The Citizen: ‘SMEs are rock stars of our economy’: Why it is so urgent to cut the red tape
We heard promises for more than a year on reducing red tape for companies to get the economy going, but not much happened.
Government needs to cut the red tape standing in the way of SMEs for the simple reason that we are facing a global recession that is likely to affect South Africa’s economy. Therefore, we need to strengthen our economy from within and SMEs will play a critical role as the country navigates these uncertain times.
The World Bank’s latest projections indicate that the per-capita income growth in emerging markets and developing economies will average 2.8% over the next two years, a full percentage point lower than the 2010–2019 average.
“The untapped potential of SMEs in the country is astounding, but the red tape placed on them is even more startling. In South Africa we would not stand for our national teams playing with their hands tied behind their backs. However, we allow millions of SMEs to be held back from reaching their full potential due to all the red tape,” Alan Shannon, executive for small business services and private clients, says.
“The sheer volume of legal compliance, regulations, policies, licensing and permitting that business owners must deal with can easily add up to multiple days of compliance tasks every year, time that could instead be spent on building the business.”
SMEs cannot afford lawyers to help with red tape
Shannon says while bigger businesses can afford to hire an army of compliance officers and lawyers to jump through the hoops, SMEs cannot because they cannot afford to and therefore the current process in place needs urgent review.
According to the World Trade Report, SMEs in economies such as South Africa account for a jaw-dropping 60% of gross domestic product (GDP) and 70% of employment. “When SMEs employ the majority of South Africans, every effort must be made to remove the barriers hindering their development. Unemployment, poverty and the impact of a global recession can be alleviated only through the active support of smaller-business owners.”
Shannon says SMEs drive economic growth by providing goods and services to consumers and businesses, thereby increasing the flow of money across value chains. “These businesses play a significant role in innovation, leading to new products, services and processes that drive economic prosperity.”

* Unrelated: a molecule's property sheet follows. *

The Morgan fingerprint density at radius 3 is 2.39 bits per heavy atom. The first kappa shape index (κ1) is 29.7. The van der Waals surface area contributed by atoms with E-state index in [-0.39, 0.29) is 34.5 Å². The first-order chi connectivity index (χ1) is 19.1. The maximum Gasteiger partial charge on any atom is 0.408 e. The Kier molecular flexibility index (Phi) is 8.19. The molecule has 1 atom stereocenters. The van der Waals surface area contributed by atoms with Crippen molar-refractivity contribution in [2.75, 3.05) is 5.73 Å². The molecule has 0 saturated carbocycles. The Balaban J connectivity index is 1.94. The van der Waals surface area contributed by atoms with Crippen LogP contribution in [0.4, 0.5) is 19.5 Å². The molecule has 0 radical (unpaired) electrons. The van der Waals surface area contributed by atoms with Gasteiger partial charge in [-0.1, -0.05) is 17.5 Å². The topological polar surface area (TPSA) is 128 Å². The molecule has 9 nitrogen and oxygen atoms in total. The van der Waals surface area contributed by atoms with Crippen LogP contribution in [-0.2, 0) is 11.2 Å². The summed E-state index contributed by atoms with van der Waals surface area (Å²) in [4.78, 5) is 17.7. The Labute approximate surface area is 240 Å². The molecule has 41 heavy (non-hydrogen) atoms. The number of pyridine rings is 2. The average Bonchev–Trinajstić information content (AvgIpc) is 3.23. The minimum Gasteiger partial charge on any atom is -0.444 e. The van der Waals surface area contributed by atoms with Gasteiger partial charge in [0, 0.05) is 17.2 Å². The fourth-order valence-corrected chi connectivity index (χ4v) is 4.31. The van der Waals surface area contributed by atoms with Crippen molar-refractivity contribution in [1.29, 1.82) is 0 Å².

The hurdles for independent green-energy suppliers are incredible examples of clear opportunities being hindered, Shannon says. “A step in the right direction is an announcement in the recent State of The Nation Address (SONA) about National Treasury’s intention to work on adjustments to the bounce-back loan scheme to help small businesses invest in solar equipment and allow banks and development-focused finance institutions to borrow directly from the scheme to facilitate the leasing of solar panels.”
The decisions and announcements regarding regulatory restrictions and even load shedding must be watched with greater scrutiny than ever before, as it will either encourage or deter new entrepreneurs and investors, Shannon says.
Making it simpler to do business
“Collectively we have a vested interest in new players entering markets and making it simpler to do business. Fundamentally, SMEs help to diversify the South African economy by offering a wide range of goods and services, reducing the country’s dependence on a few large industries and creating a more resilient foundation for economic success.”
He quotes the CEO of the Small Business Institute, John Dludlu, who says: “Cut down the red tape. These SMEs are the rock stars of our economy. We should treat them as such.”
SMEs are also a vital path to entrepreneurship, which provides opportunities for self-driven South Africans to start and grow their own businesses. According to Shannon this results in a more dynamic and competitive nation, leading to increased efficiency and productivity.
“However, government and the private sector have an additional role to play by providing access to financing to accelerate the success of enterprises and create jobs. One of the main reasons that Nedbank Small Business Services clients give when applying for funding, is the need to retain staff in a challenging economy or buy essential equipment from generators to vehicles.”
He says these are valid business imperatives that weigh heavy on the minds of business owners. Taking time to fill out countless complicated forms cannot be a day-long priority.
“To support SMEs and help them reach their full potential, government and the private sector must work together to provide resources and remove obstacles. This should include financial support, access to mentorship and training programmes and a reduction in regulatory barriers that limit the growth of SMEs.”
Good news about red tape
Shannon says a ray of light in SONA 2023 was the president’s reaffirmed commitment to The Red Tape Reduction Team, which works with various departments to find easier ways to do business.
Amendments to the Businesses Act to reduce regulatory impediments for SMEs and co-operatives to make it easier for entrepreneurs to start businesses, will be finalised this year. “The National Development Plan’s vision is for SMEs to provide 90% of employment in South Africa by 2030 and therefore we must provide a simple and empowering path for thousands of new entrepreneurs and businesses to enter the marketplace.”
South Africa can benefit from more dynamic, innovative and competitive businesses by providing them with a supportive environment. And when we remove the red tape, we can get the economy back in the black.
by the Citizen